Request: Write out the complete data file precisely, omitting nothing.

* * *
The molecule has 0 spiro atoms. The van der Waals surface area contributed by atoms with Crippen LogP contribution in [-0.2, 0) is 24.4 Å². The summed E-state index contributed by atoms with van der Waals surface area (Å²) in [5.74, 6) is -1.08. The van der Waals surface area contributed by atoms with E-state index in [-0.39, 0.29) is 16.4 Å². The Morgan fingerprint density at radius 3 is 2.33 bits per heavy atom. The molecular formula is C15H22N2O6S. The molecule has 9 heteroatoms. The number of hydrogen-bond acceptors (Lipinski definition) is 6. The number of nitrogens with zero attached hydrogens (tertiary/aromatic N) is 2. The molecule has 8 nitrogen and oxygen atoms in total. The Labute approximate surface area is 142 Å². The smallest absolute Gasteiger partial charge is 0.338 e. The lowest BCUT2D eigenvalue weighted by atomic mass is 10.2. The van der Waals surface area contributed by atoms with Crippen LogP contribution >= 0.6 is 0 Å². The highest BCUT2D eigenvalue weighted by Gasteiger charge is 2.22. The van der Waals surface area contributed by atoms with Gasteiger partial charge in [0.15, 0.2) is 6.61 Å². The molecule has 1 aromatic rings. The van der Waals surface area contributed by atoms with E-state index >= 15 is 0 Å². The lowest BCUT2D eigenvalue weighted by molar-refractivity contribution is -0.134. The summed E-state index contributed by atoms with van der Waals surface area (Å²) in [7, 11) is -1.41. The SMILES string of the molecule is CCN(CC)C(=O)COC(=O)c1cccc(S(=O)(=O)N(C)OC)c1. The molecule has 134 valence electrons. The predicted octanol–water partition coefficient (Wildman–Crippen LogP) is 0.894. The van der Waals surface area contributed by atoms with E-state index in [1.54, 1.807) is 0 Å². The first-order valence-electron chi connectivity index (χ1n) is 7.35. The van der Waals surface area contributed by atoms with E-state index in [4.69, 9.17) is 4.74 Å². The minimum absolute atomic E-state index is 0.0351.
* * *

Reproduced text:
The molecule has 0 spiro atoms. The van der Waals surface area contributed by atoms with Crippen LogP contribution in [-0.2, 0) is 24.4 Å². The summed E-state index contributed by atoms with van der Waals surface area (Å²) in [5.74, 6) is -1.08. The van der Waals surface area contributed by atoms with E-state index in [-0.39, 0.29) is 16.4 Å². The Morgan fingerprint density at radius 3 is 2.33 bits per heavy atom. The molecular formula is C15H22N2O6S. The molecule has 9 heteroatoms. The number of hydrogen-bond acceptors (Lipinski definition) is 6. The number of nitrogens with zero attached hydrogens (tertiary/aromatic N) is 2. The molecule has 8 nitrogen and oxygen atoms in total. The Labute approximate surface area is 142 Å². The smallest absolute Gasteiger partial charge is 0.338 e. The lowest BCUT2D eigenvalue weighted by atomic mass is 10.2. The van der Waals surface area contributed by atoms with Crippen LogP contribution >= 0.6 is 0 Å². The highest BCUT2D eigenvalue weighted by Gasteiger charge is 2.22. The van der Waals surface area contributed by atoms with Gasteiger partial charge in [0.15, 0.2) is 6.61 Å². The molecule has 1 aromatic rings. The van der Waals surface area contributed by atoms with E-state index >= 15 is 0 Å². The lowest BCUT2D eigenvalue weighted by molar-refractivity contribution is -0.134. The summed E-state index contributed by atoms with van der Waals surface area (Å²) in [7, 11) is -1.41. The SMILES string of the molecule is CCN(CC)C(=O)COC(=O)c1cccc(S(=O)(=O)N(C)OC)c1. The molecule has 134 valence electrons. The predicted octanol–water partition coefficient (Wildman–Crippen LogP) is 0.894. The van der Waals surface area contributed by atoms with E-state index in [1.54, 1.807) is 0 Å². The first-order valence-electron chi connectivity index (χ1n) is 7.35. The van der Waals surface area contributed by atoms with E-state index in [4.69, 9.17) is 4.74 Å². The minimum absolute atomic E-state index is 0.0351.